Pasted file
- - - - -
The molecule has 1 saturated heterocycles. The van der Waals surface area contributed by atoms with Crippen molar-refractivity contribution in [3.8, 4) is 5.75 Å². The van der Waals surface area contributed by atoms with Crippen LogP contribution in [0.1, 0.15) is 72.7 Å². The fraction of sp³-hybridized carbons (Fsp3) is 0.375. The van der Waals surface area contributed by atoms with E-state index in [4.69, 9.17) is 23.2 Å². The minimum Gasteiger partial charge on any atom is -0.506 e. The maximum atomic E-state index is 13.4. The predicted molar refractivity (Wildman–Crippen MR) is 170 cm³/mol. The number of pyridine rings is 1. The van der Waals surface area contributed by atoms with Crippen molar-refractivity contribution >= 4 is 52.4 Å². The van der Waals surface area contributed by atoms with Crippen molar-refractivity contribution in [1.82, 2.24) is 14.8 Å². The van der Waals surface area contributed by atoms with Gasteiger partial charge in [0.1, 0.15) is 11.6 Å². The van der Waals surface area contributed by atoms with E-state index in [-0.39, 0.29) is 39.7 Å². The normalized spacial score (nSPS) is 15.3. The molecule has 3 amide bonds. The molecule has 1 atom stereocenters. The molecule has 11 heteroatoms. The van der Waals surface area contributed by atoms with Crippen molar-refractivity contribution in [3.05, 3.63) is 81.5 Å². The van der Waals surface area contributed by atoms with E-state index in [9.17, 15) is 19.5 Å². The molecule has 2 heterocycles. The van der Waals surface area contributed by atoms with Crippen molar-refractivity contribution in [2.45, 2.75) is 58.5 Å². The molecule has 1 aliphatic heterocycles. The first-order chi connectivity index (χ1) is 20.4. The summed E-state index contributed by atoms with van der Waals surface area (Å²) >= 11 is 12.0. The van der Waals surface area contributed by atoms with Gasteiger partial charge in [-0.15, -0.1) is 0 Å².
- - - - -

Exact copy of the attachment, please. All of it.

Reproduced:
The molecule has 1 saturated heterocycles. The van der Waals surface area contributed by atoms with Crippen molar-refractivity contribution in [3.8, 4) is 5.75 Å². The van der Waals surface area contributed by atoms with Crippen LogP contribution in [0.1, 0.15) is 72.7 Å². The fraction of sp³-hybridized carbons (Fsp3) is 0.375. The van der Waals surface area contributed by atoms with E-state index in [4.69, 9.17) is 23.2 Å². The minimum Gasteiger partial charge on any atom is -0.506 e. The maximum atomic E-state index is 13.4. The predicted molar refractivity (Wildman–Crippen MR) is 170 cm³/mol. The number of pyridine rings is 1. The van der Waals surface area contributed by atoms with Crippen molar-refractivity contribution >= 4 is 52.4 Å². The van der Waals surface area contributed by atoms with Crippen molar-refractivity contribution in [1.82, 2.24) is 14.8 Å². The van der Waals surface area contributed by atoms with Gasteiger partial charge in [0.1, 0.15) is 11.6 Å². The van der Waals surface area contributed by atoms with E-state index in [-0.39, 0.29) is 39.7 Å². The normalized spacial score (nSPS) is 15.3. The molecule has 3 amide bonds. The molecule has 1 atom stereocenters. The molecule has 11 heteroatoms. The van der Waals surface area contributed by atoms with Crippen molar-refractivity contribution in [3.05, 3.63) is 81.5 Å². The van der Waals surface area contributed by atoms with E-state index in [9.17, 15) is 19.5 Å². The molecule has 2 heterocycles. The van der Waals surface area contributed by atoms with Crippen molar-refractivity contribution in [2.45, 2.75) is 58.5 Å². The molecule has 1 aliphatic heterocycles. The first-order chi connectivity index (χ1) is 20.4. The summed E-state index contributed by atoms with van der Waals surface area (Å²) >= 11 is 12.0. The van der Waals surface area contributed by atoms with Gasteiger partial charge in [-0.15, -0.1) is 0 Å².